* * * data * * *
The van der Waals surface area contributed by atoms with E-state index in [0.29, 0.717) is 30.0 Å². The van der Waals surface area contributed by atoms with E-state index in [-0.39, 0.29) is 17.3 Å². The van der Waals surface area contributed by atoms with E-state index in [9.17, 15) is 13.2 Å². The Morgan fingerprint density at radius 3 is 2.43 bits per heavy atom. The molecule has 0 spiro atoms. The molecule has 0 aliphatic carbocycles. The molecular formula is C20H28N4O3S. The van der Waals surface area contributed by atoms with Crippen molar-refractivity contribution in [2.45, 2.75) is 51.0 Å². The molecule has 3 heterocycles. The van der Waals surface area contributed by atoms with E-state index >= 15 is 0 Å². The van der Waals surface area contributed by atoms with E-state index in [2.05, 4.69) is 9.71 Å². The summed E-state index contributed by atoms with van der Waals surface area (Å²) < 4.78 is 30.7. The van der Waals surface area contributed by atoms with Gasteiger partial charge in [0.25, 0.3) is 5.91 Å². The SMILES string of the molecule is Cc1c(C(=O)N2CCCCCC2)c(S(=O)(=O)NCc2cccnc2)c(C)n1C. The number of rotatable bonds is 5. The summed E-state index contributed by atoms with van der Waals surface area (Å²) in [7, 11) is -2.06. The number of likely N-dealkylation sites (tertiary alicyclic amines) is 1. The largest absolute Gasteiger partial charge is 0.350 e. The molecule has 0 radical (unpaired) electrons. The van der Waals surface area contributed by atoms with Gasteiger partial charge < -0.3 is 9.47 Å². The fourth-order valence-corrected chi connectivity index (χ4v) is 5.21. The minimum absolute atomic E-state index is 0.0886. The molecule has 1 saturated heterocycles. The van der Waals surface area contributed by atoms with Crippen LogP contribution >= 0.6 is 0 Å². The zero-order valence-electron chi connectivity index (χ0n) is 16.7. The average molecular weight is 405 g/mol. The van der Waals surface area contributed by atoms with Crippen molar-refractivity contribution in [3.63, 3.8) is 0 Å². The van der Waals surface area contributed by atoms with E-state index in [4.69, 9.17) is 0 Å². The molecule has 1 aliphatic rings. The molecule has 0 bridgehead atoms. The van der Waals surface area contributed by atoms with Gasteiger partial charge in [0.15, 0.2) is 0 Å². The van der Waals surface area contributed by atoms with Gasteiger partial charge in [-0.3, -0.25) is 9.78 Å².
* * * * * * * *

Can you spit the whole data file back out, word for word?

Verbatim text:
The van der Waals surface area contributed by atoms with E-state index in [0.29, 0.717) is 30.0 Å². The van der Waals surface area contributed by atoms with E-state index in [-0.39, 0.29) is 17.3 Å². The van der Waals surface area contributed by atoms with E-state index in [9.17, 15) is 13.2 Å². The Morgan fingerprint density at radius 3 is 2.43 bits per heavy atom. The molecule has 0 spiro atoms. The molecule has 0 aliphatic carbocycles. The molecular formula is C20H28N4O3S. The van der Waals surface area contributed by atoms with Crippen molar-refractivity contribution in [2.45, 2.75) is 51.0 Å². The molecule has 3 heterocycles. The van der Waals surface area contributed by atoms with E-state index >= 15 is 0 Å². The van der Waals surface area contributed by atoms with E-state index in [2.05, 4.69) is 9.71 Å². The summed E-state index contributed by atoms with van der Waals surface area (Å²) < 4.78 is 30.7. The van der Waals surface area contributed by atoms with Gasteiger partial charge in [0.25, 0.3) is 5.91 Å². The SMILES string of the molecule is Cc1c(C(=O)N2CCCCCC2)c(S(=O)(=O)NCc2cccnc2)c(C)n1C. The number of rotatable bonds is 5. The summed E-state index contributed by atoms with van der Waals surface area (Å²) in [7, 11) is -2.06. The number of likely N-dealkylation sites (tertiary alicyclic amines) is 1. The largest absolute Gasteiger partial charge is 0.350 e. The molecule has 0 radical (unpaired) electrons. The van der Waals surface area contributed by atoms with Gasteiger partial charge < -0.3 is 9.47 Å². The fourth-order valence-corrected chi connectivity index (χ4v) is 5.21. The minimum absolute atomic E-state index is 0.0886. The molecule has 1 saturated heterocycles. The van der Waals surface area contributed by atoms with Crippen LogP contribution >= 0.6 is 0 Å². The zero-order valence-electron chi connectivity index (χ0n) is 16.7. The average molecular weight is 405 g/mol. The van der Waals surface area contributed by atoms with Crippen molar-refractivity contribution in [3.63, 3.8) is 0 Å². The van der Waals surface area contributed by atoms with E-state index in [4.69, 9.17) is 0 Å². The molecule has 1 aliphatic rings. The molecule has 0 bridgehead atoms. The van der Waals surface area contributed by atoms with Gasteiger partial charge in [0.15, 0.2) is 0 Å². The van der Waals surface area contributed by atoms with Gasteiger partial charge in [-0.3, -0.25) is 9.78 Å².